US20040267352 *Mar 17, 2004Dec 30, 2004Davidson Charles J.Stent with protruding branch portion for bifurcated vessels
US20050112170 *Nov 20, 2003May 26, 2005Hossainy Syed F.Coatings for implantable devices comprising polymers of lactic acid and methods for fabricating the same
US20050131513 *Dec 16, 2003Jun 16, 2005Cook IncorporatedApplying electroconductive ink to catheter
US20080147177 *Sep 24, 2007Jun 19, 2008Torsten ScheuermannEndoprosthesis with coatings
Referenced by
Citing PatentFiling datePublication dateApplicantTitle
US8435281Apr 10, 2009May 7, 2013Boston Scientific Scimed, Inc.Bioerodible, implantable medical devices incorporating supersaturated magnesium alloys
US8636811Apr 7, 2010Jan 28, 2014Medtronic Vascular, Inc.Drug eluting rolled stent and stent delivery system
US20120143318 *Jun 21, 2010Jun 7, 2012Manfred GulcherImplant made of a metallic material which can be resorbed by the body
US20120172997 *Jul 6, 2011Jul 5, 2012Goetz ThorwarthSelf-Detaching Layer for Easy Implant Removal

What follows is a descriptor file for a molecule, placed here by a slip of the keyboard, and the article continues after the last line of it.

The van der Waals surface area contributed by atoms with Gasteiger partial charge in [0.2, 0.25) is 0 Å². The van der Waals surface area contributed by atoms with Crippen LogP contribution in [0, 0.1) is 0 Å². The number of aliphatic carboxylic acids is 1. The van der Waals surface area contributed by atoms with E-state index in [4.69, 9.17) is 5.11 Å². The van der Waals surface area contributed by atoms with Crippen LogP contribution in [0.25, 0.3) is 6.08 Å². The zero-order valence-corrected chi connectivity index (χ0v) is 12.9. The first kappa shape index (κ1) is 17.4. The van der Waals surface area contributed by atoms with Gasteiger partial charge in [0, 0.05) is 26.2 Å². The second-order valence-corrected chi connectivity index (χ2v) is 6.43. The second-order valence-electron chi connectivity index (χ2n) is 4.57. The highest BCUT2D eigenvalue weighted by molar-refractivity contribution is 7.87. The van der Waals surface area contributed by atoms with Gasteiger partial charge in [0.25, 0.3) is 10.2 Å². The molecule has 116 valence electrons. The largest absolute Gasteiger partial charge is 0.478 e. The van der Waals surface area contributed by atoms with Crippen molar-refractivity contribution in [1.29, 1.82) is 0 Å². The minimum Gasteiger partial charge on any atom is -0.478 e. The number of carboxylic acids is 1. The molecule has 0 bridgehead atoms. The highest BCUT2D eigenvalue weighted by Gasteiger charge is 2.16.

WO2012054166A1 *Sep 21, 2011Apr 26, 2012Boston Scientific Scimed, Inc.Medical implant including a magnesium-based tie layer
Classifications
U.S. Classification623/1.15, 427/2.24
International ClassificationB05D5/00
Cooperative ClassificationA61L31/088, A61L31/16, A61L2300/61
European ClassificationA61L31/16, A61L31/08B6
Legal Events
DateCodeEventDescription
Feb 26, 2007ASAssignment
Owner name: MEDTRONIC VASCULAR, INC.,CALIFORNIA
Free format text: ASSIGNMENT OF ASSIGNORS INTEREST;ASSIGNORS:YU, ERIC;MITCHELL, JAMES;SIGNED BETWEEN 20070130 AND 20070222;US-ASSIGNMENT DATABASE UPDATED:20100329;REEL/FRAME:18930/511
Free format text: ASSIGNMENT OF ASSIGNORS INTEREST;ASSIGNORS:YU, ERIC;MITCHELL, JAMES;SIGNING DATES FROM 20070130 TO 20070222;REEL/FRAME:018930/0511
Owner name: MEDTRONIC VASCULAR, INC., CALIFORNIA